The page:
The Rubin Hindu Sculpture: The Many Faces of God
Hinduism has long accepted additions—to its pantheon, philosophies, devotional practices—but it has never discarded its ancient traditions As a result, the religion reveals both dizzying diversity and strong strains of continuity. Joan Cummins, Curator of Asian Art at Brooklyn Museum, looks primarily at sculptures from the exhibition From India East, to seek out the commonalities between seemingly disparate images of Hindu and Buddhist deities. The sculptures reveal a network of exchange and appropriation that is far richer and more complex than the simple eastward vector of influence that we expect to find in the history of Asian art.
This richly illustrated keytalk is part of Exporting Enlightenment, a ten-part series over the summer that traces the spread of Buddhism and Hinduism along these cultural and trade trajectories. For the full series that accompanies the exhibition From India East see www.rmanyc.org/exportingenlightenment
About the Speaker
A scholar of the art of India, Joan Cummins joined the Brooklyn Museum in 2007. From 1998 until 2005, Cummins was Assistant Curator of the Department of the Arts of Asia, Oceania, and Africa at the Museum of Fine Arts (MFA), Boston, and until 2006, served as a consultant to the MFA. She received a BA from Brown University and MPhil and MA degrees from Columbia University where she was also awarded a PhD. Early in her career she was a research assistant at the Brooklyn Museum in the Department of Asian Art. She has lectured and published widely and is the recipient of numerous fellowships and awards. She is the author of Indian Painting: From Cave Temples to the Colonial Period, recently published by the MFA Boston. Cummins is currently heading a major reinstallation of the Asian Art collections at the Brooklyn Museum.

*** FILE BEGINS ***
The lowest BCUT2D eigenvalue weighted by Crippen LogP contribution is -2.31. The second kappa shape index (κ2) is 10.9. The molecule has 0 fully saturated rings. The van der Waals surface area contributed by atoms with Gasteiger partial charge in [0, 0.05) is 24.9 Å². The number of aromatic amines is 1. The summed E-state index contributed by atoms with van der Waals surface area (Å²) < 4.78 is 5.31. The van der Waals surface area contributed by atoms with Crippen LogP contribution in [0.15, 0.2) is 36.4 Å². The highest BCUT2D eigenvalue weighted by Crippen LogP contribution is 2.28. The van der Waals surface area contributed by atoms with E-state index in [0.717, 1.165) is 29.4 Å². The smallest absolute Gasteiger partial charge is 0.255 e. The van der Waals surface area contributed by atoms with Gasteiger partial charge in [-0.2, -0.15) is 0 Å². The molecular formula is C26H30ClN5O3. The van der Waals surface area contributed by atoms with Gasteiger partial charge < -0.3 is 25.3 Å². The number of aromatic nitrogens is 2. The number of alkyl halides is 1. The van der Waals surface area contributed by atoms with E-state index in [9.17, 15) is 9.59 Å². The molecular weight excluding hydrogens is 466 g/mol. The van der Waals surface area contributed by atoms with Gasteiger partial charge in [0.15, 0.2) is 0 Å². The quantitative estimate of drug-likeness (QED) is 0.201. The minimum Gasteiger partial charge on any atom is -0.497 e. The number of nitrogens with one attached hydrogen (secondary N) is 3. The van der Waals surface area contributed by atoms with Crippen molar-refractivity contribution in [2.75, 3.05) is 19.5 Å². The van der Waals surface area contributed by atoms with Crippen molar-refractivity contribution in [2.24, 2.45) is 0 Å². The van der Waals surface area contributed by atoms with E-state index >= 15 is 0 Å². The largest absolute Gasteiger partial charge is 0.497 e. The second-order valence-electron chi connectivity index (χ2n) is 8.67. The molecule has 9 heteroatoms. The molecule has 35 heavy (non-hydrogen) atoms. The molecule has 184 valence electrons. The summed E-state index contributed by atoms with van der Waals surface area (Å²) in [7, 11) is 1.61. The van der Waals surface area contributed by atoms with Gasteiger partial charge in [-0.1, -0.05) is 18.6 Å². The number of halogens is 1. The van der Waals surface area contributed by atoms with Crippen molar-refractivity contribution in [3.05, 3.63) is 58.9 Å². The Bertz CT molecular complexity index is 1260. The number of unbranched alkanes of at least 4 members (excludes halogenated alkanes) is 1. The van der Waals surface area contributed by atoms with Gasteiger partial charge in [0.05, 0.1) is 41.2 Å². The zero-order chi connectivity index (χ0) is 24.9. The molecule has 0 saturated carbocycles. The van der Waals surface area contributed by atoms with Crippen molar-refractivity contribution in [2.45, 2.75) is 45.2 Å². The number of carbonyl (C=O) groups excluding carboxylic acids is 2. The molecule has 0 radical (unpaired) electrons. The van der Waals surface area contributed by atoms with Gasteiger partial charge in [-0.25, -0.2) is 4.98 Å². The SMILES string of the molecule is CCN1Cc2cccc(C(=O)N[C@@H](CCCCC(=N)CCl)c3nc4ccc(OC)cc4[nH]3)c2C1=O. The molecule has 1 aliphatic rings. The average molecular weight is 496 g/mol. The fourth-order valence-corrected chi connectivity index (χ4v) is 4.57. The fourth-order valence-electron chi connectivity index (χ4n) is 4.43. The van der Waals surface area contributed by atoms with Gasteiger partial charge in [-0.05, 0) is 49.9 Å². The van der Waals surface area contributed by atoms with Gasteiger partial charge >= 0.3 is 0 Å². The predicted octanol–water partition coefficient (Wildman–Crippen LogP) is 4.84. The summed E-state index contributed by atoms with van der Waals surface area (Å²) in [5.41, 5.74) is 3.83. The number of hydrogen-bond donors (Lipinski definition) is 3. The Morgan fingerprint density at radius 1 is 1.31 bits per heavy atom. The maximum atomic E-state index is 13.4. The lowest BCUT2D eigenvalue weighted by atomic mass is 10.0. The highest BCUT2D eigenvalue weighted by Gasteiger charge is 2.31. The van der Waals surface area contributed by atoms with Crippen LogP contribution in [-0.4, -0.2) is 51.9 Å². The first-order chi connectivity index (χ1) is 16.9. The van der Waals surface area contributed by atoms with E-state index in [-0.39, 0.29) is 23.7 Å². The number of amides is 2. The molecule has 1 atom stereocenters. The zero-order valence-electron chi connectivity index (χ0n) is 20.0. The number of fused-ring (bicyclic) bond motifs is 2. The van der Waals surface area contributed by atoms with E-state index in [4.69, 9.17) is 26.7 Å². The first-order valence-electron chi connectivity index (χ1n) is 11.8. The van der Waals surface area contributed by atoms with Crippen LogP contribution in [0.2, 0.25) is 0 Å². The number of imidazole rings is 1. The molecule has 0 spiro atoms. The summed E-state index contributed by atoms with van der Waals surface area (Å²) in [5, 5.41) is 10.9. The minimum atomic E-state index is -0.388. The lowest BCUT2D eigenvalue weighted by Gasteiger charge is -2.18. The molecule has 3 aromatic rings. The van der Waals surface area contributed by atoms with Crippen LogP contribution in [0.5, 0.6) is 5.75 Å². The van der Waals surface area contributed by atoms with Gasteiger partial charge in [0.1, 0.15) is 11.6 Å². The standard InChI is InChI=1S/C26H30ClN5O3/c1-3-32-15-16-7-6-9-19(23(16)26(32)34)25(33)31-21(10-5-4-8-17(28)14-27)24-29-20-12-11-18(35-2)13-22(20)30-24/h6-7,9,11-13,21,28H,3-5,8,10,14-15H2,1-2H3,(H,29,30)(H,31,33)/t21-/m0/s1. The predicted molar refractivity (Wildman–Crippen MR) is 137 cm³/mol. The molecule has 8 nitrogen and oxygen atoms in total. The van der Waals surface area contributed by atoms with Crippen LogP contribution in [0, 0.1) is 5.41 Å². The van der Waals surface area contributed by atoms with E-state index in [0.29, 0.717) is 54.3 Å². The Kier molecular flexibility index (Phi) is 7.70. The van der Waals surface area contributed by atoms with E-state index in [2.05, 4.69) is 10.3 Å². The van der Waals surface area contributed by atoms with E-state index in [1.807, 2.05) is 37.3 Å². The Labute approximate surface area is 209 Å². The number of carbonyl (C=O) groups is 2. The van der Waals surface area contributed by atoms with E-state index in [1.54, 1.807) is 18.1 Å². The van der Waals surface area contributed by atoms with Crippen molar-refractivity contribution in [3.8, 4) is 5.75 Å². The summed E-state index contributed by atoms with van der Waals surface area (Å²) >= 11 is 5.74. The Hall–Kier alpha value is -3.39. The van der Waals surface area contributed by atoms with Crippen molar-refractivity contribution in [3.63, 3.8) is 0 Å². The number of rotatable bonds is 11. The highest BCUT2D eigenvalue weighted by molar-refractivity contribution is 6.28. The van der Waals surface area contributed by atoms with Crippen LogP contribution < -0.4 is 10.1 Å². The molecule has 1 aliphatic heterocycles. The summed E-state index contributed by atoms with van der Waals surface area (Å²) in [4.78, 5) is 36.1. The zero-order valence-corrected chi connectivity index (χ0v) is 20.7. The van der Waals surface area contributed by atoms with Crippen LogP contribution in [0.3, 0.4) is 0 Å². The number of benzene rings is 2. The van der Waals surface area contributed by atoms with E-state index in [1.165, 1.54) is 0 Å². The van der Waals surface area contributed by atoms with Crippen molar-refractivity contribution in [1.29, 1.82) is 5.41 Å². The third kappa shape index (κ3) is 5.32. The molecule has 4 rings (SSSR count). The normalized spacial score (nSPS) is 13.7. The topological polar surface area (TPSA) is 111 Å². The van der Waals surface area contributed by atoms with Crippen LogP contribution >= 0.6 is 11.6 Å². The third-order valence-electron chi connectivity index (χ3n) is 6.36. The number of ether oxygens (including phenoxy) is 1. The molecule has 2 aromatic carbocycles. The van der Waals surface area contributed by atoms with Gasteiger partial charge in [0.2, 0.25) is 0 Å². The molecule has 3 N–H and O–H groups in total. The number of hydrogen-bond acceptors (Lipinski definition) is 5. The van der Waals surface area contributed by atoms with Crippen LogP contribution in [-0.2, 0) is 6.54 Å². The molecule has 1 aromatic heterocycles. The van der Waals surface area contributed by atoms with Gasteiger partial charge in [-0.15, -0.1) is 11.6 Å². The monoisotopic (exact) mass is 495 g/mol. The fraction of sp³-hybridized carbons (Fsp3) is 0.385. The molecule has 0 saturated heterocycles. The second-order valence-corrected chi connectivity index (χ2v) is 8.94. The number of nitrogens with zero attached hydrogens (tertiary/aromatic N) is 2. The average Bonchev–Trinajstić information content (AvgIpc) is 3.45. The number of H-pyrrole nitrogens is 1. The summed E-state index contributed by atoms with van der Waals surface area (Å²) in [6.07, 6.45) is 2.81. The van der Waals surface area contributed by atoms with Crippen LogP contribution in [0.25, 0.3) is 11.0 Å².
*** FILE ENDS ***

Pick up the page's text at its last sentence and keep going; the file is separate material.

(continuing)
Image: Shiva Nataraja Tamil Nadu, South India; 18th century Bronze Brooklyn Museum, Gift of Frank L. Babbott, 27.959